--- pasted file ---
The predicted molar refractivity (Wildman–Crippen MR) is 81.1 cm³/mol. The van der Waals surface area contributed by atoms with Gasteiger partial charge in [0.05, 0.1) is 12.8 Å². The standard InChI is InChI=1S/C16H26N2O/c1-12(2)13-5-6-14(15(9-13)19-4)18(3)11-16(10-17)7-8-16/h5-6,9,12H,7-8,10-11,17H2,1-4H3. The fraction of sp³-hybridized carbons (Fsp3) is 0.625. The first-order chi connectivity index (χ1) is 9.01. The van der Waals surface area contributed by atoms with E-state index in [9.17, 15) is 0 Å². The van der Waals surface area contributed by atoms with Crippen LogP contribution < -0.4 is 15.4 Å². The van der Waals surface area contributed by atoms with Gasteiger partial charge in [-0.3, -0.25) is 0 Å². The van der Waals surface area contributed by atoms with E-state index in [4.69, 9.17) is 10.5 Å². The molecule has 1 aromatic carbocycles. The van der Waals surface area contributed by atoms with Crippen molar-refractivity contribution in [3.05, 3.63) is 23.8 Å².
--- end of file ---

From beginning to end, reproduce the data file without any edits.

The predicted molar refractivity (Wildman–Crippen MR) is 81.1 cm³/mol. The van der Waals surface area contributed by atoms with Gasteiger partial charge in [0.05, 0.1) is 12.8 Å². The standard InChI is InChI=1S/C16H26N2O/c1-12(2)13-5-6-14(15(9-13)19-4)18(3)11-16(10-17)7-8-16/h5-6,9,12H,7-8,10-11,17H2,1-4H3. The fraction of sp³-hybridized carbons (Fsp3) is 0.625. The first-order chi connectivity index (χ1) is 9.01. The van der Waals surface area contributed by atoms with E-state index in [9.17, 15) is 0 Å². The van der Waals surface area contributed by atoms with Crippen LogP contribution < -0.4 is 15.4 Å². The van der Waals surface area contributed by atoms with Gasteiger partial charge in [-0.3, -0.25) is 0 Å². The van der Waals surface area contributed by atoms with E-state index in [4.69, 9.17) is 10.5 Å². The molecule has 1 aromatic carbocycles. The van der Waals surface area contributed by atoms with Crippen molar-refractivity contribution in [3.05, 3.63) is 23.8 Å².